I’ll win back the bush

Da­ley’s first pledge: I’ll boost ru­ral jobs

The Sunday Telegraph (Sydney) - - LABOR LEADERSHIP - LINDA SILMALIS

NEW La­bor leader Michael Da­ley has vowed to win back the bush, promis­ing to boost ru­ral jobs, tackle the re­gional ice epi­demic, and close the gap be­tween city and coun­try.

With re­cent in­ter­nal La­bor polling show­ing the Na­tion­als’ vote has col­lapsed in coun­try ar­eas, Mr Da­ley said one of his first pri­or­i­ties was to shift La­bor’s fo­cus back to the bush with strong re­gional poli­cies.

Un­der La­bor, a “back-to-ba­sics” jobs plan would see the man­u­fac­ture of all new rail­way rolling stock moved from Korea to re­gional NSW. He also pledged to set up six “ice detox clin­ics”, four in the bush, where court-or­dered re­ha­bil­i­ta­tion would take place.

Mr Da­ley also promised to fo­cus on in­vest­ment and in­no­va­tion in re­new­ables, with the de­tails to be un­veiled in the com­ing weeks.

Cit­ing for­mer pre­mier Wil­liam McKell, whose 1941 elec­tion vic­tory was at­trib­uted to him fo­cus­ing on the con­cerns of the ru­ral work­ing class, Mr Da­ley said the di­vide be­tween the bush and the city had wors­ened over the years.

“Peo­ple in ru­ral NSW are an­gry at be­ing left be­hind and I am be­wil­dered it has got­ten so bad,” he said. “So if I am pre­mier in March, I want to quickly put in place plans to fix this. I want to speak to the work­ers who live in the re­gions and the sub­urbs.

“My fa­ther was from Kempsey and my grand­fa­ther was a dairy farmer and pres­i­dent of the North Coast Dairy Farm­ers As­so­ci­a­tion, so I feel a re­ally strong affin­ity with peo­ple in the re­gions.

“And what I find be­wil­der­ing is that they are all an­gry.”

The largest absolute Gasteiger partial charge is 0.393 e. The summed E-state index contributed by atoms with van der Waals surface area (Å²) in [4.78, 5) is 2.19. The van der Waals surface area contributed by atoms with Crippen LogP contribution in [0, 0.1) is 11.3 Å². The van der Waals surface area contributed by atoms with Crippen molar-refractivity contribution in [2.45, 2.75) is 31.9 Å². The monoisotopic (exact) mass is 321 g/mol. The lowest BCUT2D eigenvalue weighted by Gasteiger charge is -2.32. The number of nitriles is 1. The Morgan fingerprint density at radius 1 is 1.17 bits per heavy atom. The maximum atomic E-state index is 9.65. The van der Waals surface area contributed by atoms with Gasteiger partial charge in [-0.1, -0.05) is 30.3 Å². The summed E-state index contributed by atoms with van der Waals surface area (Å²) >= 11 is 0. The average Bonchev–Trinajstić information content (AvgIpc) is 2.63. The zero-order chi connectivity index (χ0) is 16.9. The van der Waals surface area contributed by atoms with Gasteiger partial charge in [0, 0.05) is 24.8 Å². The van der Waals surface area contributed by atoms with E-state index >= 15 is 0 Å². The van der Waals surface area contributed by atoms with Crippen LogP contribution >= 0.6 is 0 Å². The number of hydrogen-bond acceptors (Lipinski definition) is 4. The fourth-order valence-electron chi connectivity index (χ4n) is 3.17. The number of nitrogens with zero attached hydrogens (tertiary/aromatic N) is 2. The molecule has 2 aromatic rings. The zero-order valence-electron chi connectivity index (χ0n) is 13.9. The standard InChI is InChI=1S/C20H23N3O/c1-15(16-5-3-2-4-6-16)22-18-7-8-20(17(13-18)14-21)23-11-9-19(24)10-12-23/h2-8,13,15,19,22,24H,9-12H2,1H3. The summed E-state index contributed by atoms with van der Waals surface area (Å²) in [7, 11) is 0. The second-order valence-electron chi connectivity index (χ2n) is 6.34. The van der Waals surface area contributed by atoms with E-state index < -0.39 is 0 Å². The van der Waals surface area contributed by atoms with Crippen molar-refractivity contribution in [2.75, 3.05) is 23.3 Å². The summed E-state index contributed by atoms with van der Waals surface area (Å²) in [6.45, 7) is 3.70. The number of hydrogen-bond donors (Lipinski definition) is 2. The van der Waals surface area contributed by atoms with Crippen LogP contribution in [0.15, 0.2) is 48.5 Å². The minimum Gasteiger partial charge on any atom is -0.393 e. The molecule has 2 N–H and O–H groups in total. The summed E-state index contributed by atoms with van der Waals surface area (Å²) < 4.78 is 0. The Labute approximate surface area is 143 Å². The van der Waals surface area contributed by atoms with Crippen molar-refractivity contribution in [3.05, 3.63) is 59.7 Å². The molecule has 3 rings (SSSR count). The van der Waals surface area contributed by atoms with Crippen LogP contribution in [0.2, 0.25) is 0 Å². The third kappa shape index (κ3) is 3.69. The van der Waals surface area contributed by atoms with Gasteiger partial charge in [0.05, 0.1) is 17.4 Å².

The for­mer cor­po­rate lawyer also wants to mod­ernise state par­lia­ment, with a ban on “ridicu­lous” late-night sit­tings to make it more fam­ily friendly.

He also promised to ad­dress as- saults on nurs­ing staff by sta­tion­ing in hospi­tals 200 se­cu­rity of­fi­cers with pow­ers equiv­a­lent to the spe­cial con­sta­bles of state par­lia­ment.

“In the last five years, as­saults in hospi­tals have in­creased by a third — there are now 50 a month,” he said. “The se­cu­rity guards won’t be the kind who can’t lay their hands on any­one, but will have pow­ers to seize and make ar­rests so nurses can go about their jobs.”

Mr Da­ley, a right-wing MP who re­placed long-serv­ing La­bor pre­mier Bob Carr as mem­ber for Maroubra, de­feated Chris Minns by 33 to 12 in a party-room lead­er­ship bal­lot yes­ter­day af­ter Luke Fo­ley stood down fol­low­ing al­le­ga­tions of sex­ual ha­rass­ment by ABC re­porter Ash­leigh Raper. Mr Fo­ley de­nies the al­le­ga­tions.

A La­bor bench­mark poll in Septem­ber showed Mr Da­ley had greater recog­ni­tion among vot­ers than Mr Fo­ley, and that La­bor was do­ing well with fe­male vot­ers.

While the scan­dal was ex­pected to erode those gains, Mr Da­ley said he felt con­fi­dent about be­ing able to win back the con­fi­dence of women. “Firstly, I am a lov­ing hus- band, I have been with my wife for 20 years, and I have two daugh­ters with whom I have a ter­rific re­la­tion­ship. But ac­tions speak louder than words,” he said.

“I was the first male to come out to say in very clear terms that I be­lieve Ash­leigh Raper, to say it shouldn’t hap­pen again, and to re­mind peo­ple that th­ese are not La­bor val­ues.

“I also said some strong words about Luke and that I was un­happy with his press con­fer­ence.”

Mr Da­ley, who will ad­dress the La­bor cau­cus over the is­sue at its first meet­ing, said it had been a “dif­fi­cult” time for the party, but that it was time to move for­ward.

“This was a per­sonal fail­ing of a par­tic­u­lar in­di­vid­ual,” he said. “We have a great story to tell when it comes to rep­re­sent­ing women.”

In ad­di­tion to work­ing with Pre­mier Gla­dys Bere­jik­lian to lift the stan­dards of par­lia­ment, Mr Da­ley said he wanted to ban the prac­tice of late-night sit­tings.

“It’s crazy to be sit­ting un­til 2am,” he said. “Par­lia­ment needs to be brought into line with com­mu­nity stan­dards.”

Michael Da­ley with wife Christina, son Austin and daugh­ter Olivia af­ter he was elected as new NSW La­bor leader yes­ter­day. Pic­ture: Sam Rut­tyn

A young Michael Da­ley and (stand­ing at the back) with his fam­ily.

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